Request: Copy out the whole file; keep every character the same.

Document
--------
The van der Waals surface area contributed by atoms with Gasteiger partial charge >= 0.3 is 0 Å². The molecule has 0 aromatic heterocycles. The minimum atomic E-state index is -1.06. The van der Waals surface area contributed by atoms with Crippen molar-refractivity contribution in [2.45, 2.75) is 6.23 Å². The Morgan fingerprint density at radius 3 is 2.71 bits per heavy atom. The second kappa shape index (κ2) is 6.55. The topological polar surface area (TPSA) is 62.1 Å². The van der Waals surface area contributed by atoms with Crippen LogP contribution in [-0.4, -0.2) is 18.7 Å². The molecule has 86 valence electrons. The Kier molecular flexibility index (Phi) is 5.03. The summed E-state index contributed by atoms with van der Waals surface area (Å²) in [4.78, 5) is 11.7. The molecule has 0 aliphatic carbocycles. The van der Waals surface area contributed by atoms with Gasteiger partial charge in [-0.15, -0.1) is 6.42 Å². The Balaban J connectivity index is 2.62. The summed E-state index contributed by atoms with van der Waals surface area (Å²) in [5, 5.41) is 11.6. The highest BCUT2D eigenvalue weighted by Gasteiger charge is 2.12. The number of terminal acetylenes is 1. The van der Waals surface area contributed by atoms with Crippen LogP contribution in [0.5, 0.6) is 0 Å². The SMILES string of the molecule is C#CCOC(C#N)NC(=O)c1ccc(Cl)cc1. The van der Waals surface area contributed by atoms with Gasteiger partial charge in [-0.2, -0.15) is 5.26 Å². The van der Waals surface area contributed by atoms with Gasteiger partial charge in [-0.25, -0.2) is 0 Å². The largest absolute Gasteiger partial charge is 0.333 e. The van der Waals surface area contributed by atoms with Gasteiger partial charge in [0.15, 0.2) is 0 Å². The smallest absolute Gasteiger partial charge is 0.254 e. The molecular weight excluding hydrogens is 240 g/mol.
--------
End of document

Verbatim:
The van der Waals surface area contributed by atoms with Gasteiger partial charge >= 0.3 is 0 Å². The molecule has 0 aromatic heterocycles. The minimum atomic E-state index is -1.06. The van der Waals surface area contributed by atoms with Crippen molar-refractivity contribution in [2.45, 2.75) is 6.23 Å². The Morgan fingerprint density at radius 3 is 2.71 bits per heavy atom. The second kappa shape index (κ2) is 6.55. The topological polar surface area (TPSA) is 62.1 Å². The van der Waals surface area contributed by atoms with Crippen LogP contribution in [-0.4, -0.2) is 18.7 Å². The molecule has 86 valence electrons. The Kier molecular flexibility index (Phi) is 5.03. The summed E-state index contributed by atoms with van der Waals surface area (Å²) in [4.78, 5) is 11.7. The molecule has 0 aliphatic carbocycles. The van der Waals surface area contributed by atoms with Gasteiger partial charge in [-0.15, -0.1) is 6.42 Å². The Balaban J connectivity index is 2.62. The summed E-state index contributed by atoms with van der Waals surface area (Å²) in [5, 5.41) is 11.6. The highest BCUT2D eigenvalue weighted by Gasteiger charge is 2.12. The number of terminal acetylenes is 1. The van der Waals surface area contributed by atoms with Crippen LogP contribution in [0.5, 0.6) is 0 Å². The SMILES string of the molecule is C#CCOC(C#N)NC(=O)c1ccc(Cl)cc1. The van der Waals surface area contributed by atoms with Gasteiger partial charge in [-0.2, -0.15) is 5.26 Å². The van der Waals surface area contributed by atoms with Gasteiger partial charge in [-0.25, -0.2) is 0 Å². The largest absolute Gasteiger partial charge is 0.333 e. The van der Waals surface area contributed by atoms with Gasteiger partial charge in [0.15, 0.2) is 0 Å². The smallest absolute Gasteiger partial charge is 0.254 e. The molecular weight excluding hydrogens is 240 g/mol.